Spencer Platt/Getty Images
Spencer Platt/Getty Images

Debunking the pathology of poverty

Paul Ryan revives misguided argument that the poor are to blame for their struggles

March 26, 2014 7:00AM ET

The House Budget Committee’s March 3 report, “The War on Poverty: 50 Years Later,” states that “the single most important determinant of poverty is family structure,” closely followed by a disinclination to work. The sponsor of the report, Rep. Paul Ryan, R-Wisc., claims the problem is single-parent households raising children with neither the desire nor capacity to acquire skills to support themselves as adults — creating a vicious cycle of dependency persisting across generations. He blames government-sponsored social programs for permitting the lazy among us to avoid taking responsibility for themselves and their children, and he believes the cure for this self-inflicted condition is tough love: Poor people need stronger incentives to get off the couch and find a job.

In a radio chat with Bill Bennett, drug czar under George H.W. Bush and secretary of education under Ronald Reagan, Ryan seemed to inject race into the argument, saying, “We have got this tailspin of culture, in our inner cities in particular, of men not working and just generations of men not even thinking about working or learning the culture of work.” Rep. Barbara Lee, D-Calif., called it racist. The New York Times columnist and Nobel laureate economist Paul Krugman agreed, calling Ryan’s reference to inner cities an obvious “dog whistle” — a coded, offensive message understood by a targeted few.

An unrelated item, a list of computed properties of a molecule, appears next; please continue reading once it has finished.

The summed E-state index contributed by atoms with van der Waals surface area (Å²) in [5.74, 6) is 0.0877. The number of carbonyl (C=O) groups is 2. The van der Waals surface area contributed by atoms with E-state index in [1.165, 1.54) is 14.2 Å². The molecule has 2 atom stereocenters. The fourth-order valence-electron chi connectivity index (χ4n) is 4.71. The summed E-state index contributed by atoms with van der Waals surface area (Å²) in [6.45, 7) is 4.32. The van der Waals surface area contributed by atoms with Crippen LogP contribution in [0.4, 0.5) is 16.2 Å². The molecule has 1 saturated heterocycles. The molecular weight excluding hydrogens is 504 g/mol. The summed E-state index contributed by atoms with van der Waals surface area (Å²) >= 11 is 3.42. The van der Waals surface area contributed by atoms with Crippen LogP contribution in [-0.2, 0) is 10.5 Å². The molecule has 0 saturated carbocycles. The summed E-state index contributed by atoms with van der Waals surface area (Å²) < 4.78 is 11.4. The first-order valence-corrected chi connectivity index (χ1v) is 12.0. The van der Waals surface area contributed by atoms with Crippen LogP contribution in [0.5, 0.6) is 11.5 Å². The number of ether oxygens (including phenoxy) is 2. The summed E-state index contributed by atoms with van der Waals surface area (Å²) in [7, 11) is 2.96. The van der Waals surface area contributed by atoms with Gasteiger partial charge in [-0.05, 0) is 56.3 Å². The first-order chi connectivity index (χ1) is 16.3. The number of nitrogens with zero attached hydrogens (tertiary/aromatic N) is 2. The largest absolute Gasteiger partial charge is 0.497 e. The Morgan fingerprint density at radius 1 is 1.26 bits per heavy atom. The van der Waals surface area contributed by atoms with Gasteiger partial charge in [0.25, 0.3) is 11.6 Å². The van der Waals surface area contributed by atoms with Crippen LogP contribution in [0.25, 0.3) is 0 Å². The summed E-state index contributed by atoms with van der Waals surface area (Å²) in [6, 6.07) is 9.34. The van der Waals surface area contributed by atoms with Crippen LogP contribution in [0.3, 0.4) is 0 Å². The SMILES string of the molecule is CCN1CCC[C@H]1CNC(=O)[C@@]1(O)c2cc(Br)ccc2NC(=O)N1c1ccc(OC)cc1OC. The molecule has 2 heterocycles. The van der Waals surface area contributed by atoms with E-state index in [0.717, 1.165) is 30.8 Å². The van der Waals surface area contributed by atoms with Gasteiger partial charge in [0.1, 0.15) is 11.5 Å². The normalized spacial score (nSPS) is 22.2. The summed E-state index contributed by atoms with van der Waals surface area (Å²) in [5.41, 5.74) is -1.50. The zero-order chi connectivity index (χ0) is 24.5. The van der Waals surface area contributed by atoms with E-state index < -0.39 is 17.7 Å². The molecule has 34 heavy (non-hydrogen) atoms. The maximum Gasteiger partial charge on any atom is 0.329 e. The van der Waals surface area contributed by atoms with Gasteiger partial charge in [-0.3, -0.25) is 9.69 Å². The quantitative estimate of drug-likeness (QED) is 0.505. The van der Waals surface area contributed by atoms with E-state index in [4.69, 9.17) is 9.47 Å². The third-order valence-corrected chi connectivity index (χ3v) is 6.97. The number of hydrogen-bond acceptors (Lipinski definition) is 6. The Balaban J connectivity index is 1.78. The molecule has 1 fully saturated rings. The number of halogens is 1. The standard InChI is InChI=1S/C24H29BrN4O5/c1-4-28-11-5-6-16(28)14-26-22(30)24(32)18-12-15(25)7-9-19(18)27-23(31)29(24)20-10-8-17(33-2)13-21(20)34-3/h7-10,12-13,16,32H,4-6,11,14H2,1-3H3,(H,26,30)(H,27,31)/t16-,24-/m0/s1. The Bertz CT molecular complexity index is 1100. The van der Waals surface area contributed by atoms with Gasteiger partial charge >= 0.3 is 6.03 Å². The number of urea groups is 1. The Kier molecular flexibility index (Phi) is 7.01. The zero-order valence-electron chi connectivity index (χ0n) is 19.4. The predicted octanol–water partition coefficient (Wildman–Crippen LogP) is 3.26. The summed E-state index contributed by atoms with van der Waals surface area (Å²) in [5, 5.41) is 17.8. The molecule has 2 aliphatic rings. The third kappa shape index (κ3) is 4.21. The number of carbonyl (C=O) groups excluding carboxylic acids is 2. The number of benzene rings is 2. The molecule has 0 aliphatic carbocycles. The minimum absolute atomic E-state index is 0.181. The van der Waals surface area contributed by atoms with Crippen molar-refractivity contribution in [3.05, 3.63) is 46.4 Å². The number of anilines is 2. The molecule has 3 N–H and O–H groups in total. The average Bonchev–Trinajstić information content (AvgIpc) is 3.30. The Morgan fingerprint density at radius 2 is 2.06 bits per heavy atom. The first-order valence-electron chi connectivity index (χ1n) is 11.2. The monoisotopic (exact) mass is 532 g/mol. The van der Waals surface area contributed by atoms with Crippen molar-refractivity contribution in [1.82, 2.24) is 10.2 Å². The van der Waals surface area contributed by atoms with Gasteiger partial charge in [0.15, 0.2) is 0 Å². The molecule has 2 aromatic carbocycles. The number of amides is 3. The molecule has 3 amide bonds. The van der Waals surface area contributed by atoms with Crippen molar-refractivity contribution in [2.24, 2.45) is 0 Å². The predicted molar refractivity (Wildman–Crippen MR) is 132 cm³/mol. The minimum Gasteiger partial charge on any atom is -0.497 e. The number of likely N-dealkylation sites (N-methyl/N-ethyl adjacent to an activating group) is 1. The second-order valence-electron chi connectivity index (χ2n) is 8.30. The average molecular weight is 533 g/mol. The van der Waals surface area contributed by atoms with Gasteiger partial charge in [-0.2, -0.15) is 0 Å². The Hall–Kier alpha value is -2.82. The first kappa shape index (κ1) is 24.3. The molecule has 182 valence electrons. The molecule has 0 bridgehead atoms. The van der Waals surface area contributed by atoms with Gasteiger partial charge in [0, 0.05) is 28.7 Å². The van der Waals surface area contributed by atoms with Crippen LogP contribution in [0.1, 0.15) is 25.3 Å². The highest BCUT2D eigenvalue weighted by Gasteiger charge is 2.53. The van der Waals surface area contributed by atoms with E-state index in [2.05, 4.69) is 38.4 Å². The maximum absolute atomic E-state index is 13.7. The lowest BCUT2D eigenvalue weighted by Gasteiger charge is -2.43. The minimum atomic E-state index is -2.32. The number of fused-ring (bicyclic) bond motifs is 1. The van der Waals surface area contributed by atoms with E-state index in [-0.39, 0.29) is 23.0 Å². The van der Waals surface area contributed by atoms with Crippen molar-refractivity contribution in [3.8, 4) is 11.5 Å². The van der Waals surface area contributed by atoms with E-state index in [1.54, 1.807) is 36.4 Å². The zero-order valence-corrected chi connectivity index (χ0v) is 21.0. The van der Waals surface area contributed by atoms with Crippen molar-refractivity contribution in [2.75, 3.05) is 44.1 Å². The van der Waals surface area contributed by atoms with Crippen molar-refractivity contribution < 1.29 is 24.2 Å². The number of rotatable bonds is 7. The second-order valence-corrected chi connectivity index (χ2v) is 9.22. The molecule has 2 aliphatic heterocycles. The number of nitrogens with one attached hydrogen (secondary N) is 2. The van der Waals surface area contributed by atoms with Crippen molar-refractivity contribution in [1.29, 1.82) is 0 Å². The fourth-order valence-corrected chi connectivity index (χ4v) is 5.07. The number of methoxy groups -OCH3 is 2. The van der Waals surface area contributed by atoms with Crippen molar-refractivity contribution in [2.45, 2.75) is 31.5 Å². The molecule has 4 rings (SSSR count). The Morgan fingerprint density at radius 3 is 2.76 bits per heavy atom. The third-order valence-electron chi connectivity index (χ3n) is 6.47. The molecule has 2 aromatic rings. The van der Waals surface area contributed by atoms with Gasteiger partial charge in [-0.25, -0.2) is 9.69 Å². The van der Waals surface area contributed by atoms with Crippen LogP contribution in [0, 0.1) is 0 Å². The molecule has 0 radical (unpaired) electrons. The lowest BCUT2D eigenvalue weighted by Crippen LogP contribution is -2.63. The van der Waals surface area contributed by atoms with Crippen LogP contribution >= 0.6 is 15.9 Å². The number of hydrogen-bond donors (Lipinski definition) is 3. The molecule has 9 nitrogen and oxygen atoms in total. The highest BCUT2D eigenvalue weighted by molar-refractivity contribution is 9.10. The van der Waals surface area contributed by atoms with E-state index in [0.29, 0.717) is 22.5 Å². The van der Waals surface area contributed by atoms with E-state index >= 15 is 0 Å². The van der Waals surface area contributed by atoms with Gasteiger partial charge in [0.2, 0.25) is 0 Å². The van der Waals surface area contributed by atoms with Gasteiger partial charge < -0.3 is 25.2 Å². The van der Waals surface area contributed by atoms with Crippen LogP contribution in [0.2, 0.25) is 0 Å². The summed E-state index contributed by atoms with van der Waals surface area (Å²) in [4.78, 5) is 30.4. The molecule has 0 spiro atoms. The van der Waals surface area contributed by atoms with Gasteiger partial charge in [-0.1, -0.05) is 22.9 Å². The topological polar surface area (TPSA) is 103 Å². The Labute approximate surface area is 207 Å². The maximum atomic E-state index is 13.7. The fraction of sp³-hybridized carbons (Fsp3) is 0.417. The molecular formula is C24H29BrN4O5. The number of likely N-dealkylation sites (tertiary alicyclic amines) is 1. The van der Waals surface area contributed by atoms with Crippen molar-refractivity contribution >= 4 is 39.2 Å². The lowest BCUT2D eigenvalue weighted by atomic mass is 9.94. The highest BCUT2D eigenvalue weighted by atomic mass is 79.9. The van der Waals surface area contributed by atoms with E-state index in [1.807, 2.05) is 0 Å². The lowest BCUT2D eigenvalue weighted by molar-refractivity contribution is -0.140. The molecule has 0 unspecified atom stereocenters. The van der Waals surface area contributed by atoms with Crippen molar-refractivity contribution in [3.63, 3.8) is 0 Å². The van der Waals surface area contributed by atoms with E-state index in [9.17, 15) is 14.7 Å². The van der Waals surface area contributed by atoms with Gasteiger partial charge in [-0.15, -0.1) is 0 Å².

Ryan traces his ideas about family structure to the 1965 Moynihan Report, written by Daniel Patrick Moynihan, then an assistant secretary in the Department of Labor and later a U.S. Senator from New York. Moynihan argued that poverty is perpetuated by defective cultural values, an idea more generally known as the culture of poverty. That term was coined in 1959 by Oscar Lewis, an anthropologist, and was used repeatedly by Michael Harrington, a popular journalist who wrote about American poverty, but as a theory it was heavily disputed by most social scientists until the mid-1980s. With the rise of conservative politics and periodic declines in the economy, this allegedly scientific concept has repeatedly served as a convenient explanation for persistent inequality, a state of affairs that benefits the wealthy and the politicians who serve their interests. Instead of plumbing the pathologies of elite culture, recently labeled “affluenza,” a sociopathic disorder based on too much privilege, most poverty research has focused on the decisions and values of single mothers in poor neighborhoods and their allegedly errant menfolk and delinquent sons. 

A cultural plague